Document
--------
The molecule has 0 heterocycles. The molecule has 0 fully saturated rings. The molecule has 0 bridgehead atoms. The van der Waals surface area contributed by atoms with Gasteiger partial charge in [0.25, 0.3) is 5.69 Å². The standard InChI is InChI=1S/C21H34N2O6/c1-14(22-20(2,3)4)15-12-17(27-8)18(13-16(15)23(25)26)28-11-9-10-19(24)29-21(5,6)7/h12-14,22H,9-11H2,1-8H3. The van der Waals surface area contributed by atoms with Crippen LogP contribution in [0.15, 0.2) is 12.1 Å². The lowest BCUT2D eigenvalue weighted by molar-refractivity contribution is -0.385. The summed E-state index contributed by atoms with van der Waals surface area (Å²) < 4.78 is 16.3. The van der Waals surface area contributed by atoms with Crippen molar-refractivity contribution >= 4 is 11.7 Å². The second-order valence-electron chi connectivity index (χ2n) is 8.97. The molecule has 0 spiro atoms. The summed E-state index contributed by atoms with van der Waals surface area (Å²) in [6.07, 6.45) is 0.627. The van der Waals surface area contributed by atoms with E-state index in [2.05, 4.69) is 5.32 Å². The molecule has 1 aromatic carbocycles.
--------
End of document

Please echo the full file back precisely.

The molecule has 0 heterocycles. The molecule has 0 fully saturated rings. The molecule has 0 bridgehead atoms. The van der Waals surface area contributed by atoms with Gasteiger partial charge in [0.25, 0.3) is 5.69 Å². The standard InChI is InChI=1S/C21H34N2O6/c1-14(22-20(2,3)4)15-12-17(27-8)18(13-16(15)23(25)26)28-11-9-10-19(24)29-21(5,6)7/h12-14,22H,9-11H2,1-8H3. The van der Waals surface area contributed by atoms with Crippen LogP contribution in [0.15, 0.2) is 12.1 Å². The lowest BCUT2D eigenvalue weighted by molar-refractivity contribution is -0.385. The summed E-state index contributed by atoms with van der Waals surface area (Å²) < 4.78 is 16.3. The van der Waals surface area contributed by atoms with Crippen molar-refractivity contribution >= 4 is 11.7 Å². The second-order valence-electron chi connectivity index (χ2n) is 8.97. The molecule has 0 spiro atoms. The summed E-state index contributed by atoms with van der Waals surface area (Å²) in [6.07, 6.45) is 0.627. The van der Waals surface area contributed by atoms with E-state index in [2.05, 4.69) is 5.32 Å². The molecule has 1 aromatic carbocycles.